Moderated Poster

Poster, Podium & Video Sessions

MP96-02: THE REACH CLINIC: USE OF THE T STAGING SYSTEM FOR THE TRANSITION OF PEDIATRIC PATIENTS WITH NEUROGENIC BLADDER INTO ADULT CLINICS

Tuesday, May 16
9:30 AM - 11:30 AM
Location: BCEC: Room 153

Presentation Authors: Bhalaajee Meenakshi-Sundaram*, Jake Klein, Jennifer Lewis, Emily Haddad, Dominic Frimberger, Gennady Slobodov, Oklahoma City, OK

Introduction: Due to advances in medical management, most patients with congenital bladder diseases survive into adulthood. These patients are managed by pediatric urology teams, often into adulthood. However, this practice is challenged by policies at children's hospitals, unfamiliarity of pediatric providers with adult disease processes, and increasing patient numbers. Subsequently, many affected young adults fall into a care gap, are lost to follow up, and ultimately resurface in adult emergency rooms with acute problems. We propose a transition clinic for patients with neurogenic bladder disease, using a T-staging system for the transition process, to ensure long term quality care.

Methods: The REACH clinic for neurogenic bladder disease was established in 2014. Patients are categorized according to their transition stage, from T0 to T4. Data collected includes diagnosis, age, gender, T-stage, continence, bladder/bowel management, and previous surgeries. Stages T0 and T1 are seen by pediatric urologists only, T2 and T3 by pediatric and adult urologists, and T4 by adult urologists only. T0 patients are not participating in the transition process yet, T1 patients are being introduced, and T4x are adult patients who did not go through a transition process (Figure 1).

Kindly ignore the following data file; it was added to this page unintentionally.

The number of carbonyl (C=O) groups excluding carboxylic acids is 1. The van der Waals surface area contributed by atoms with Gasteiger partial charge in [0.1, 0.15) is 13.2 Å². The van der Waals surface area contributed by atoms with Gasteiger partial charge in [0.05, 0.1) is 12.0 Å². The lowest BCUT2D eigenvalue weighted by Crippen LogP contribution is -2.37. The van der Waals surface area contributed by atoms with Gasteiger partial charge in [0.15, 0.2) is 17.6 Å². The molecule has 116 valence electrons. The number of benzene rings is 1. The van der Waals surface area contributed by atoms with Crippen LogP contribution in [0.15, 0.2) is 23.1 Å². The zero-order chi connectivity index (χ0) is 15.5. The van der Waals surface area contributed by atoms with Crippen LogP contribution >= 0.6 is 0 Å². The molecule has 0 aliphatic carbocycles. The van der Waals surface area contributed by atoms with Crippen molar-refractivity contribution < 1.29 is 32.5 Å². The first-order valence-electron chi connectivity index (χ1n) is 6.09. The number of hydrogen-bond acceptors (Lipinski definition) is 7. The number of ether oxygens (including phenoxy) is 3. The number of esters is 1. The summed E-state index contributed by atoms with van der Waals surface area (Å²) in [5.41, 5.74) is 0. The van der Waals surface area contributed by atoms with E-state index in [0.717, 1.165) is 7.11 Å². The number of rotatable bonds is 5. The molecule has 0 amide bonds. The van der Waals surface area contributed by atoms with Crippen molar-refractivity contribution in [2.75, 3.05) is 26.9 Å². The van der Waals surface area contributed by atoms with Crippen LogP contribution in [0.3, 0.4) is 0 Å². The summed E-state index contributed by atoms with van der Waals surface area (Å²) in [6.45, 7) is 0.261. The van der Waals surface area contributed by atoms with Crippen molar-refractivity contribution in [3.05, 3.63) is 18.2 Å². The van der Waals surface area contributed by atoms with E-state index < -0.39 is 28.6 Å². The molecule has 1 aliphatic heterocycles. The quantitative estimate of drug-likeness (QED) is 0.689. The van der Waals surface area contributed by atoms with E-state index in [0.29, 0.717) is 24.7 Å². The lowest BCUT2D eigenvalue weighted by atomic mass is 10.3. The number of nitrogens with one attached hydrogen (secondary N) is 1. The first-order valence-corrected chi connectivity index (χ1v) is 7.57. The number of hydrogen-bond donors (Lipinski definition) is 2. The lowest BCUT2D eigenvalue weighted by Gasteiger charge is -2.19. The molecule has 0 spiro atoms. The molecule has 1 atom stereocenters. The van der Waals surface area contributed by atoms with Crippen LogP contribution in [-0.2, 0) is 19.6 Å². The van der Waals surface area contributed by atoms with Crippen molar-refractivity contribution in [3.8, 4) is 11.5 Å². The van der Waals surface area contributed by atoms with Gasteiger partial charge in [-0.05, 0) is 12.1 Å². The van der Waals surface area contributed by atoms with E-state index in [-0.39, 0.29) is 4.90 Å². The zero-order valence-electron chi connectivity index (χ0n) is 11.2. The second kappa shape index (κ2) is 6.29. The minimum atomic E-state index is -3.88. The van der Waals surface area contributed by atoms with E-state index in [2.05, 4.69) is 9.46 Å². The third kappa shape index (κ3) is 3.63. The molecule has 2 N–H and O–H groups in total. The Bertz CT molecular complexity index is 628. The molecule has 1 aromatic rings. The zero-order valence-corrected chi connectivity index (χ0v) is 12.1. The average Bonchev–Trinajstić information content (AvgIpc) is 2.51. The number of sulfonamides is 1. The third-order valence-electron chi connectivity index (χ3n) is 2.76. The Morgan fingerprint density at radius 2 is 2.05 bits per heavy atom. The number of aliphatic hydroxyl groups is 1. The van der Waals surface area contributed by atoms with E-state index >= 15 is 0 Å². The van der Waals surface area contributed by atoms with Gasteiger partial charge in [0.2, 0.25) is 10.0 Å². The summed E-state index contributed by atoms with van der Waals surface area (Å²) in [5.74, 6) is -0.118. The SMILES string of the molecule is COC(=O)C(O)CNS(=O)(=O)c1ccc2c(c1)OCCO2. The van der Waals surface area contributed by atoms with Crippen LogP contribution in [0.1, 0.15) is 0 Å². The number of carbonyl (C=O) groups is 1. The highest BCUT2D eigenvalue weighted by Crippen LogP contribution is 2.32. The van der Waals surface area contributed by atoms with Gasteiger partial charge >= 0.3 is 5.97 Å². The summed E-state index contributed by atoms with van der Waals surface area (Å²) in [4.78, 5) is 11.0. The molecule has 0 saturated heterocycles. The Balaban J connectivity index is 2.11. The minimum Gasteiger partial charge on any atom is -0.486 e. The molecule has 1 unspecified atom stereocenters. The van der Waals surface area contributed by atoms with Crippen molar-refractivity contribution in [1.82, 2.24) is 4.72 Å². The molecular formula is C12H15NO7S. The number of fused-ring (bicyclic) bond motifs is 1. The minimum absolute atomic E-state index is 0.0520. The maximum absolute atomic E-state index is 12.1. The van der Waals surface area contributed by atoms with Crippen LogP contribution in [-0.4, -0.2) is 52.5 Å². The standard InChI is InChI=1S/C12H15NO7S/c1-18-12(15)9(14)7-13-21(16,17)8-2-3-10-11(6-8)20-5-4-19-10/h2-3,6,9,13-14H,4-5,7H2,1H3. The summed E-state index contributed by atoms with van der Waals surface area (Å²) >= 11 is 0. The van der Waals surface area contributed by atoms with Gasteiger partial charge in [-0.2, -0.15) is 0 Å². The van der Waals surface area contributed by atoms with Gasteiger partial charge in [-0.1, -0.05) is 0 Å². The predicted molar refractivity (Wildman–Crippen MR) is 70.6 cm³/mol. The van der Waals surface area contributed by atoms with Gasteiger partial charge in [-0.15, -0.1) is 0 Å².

Results: A total of 285 patients have been seen to date. The etiology of neurogenic bladder was spina bifida in approximately 80% of the patients. There were 110 patients in the T0 stage, 26 in T1, 15 in T2, 3 in T3, 19 in T4, and 112 for T4x. Gender distribution was 160:125 female to male. Median ages in years for the stages ranged from 6.2 for T0 to 27 for T4x. Patients in the transition process T0-T4 had significantly less stones and lower rates of bladder augmentation compared with T4x patients.


Conclusions: Published data confirm that successful transition is linked to early initiation of the process. Successful transition allows for continuation of care, less episodes of preventable emergencies, and establishment of a comprehensive long-term plan. Future studies will evaluate the influence of the REACH clinic on patient follow up, prevention of medical emergencies, and patient and caretaker satisfaction. Questionnaires will determine patient and caretaker priorities and will help focus resources.

Source Of Funding: None

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MP96-02: THE REACH CLINIC: USE OF THE T STAGING SYSTEM FOR THE TRANSITION OF PEDIATRIC PATIENTS WITH NEUROGENIC BLADDER INTO ADULT CLINICS



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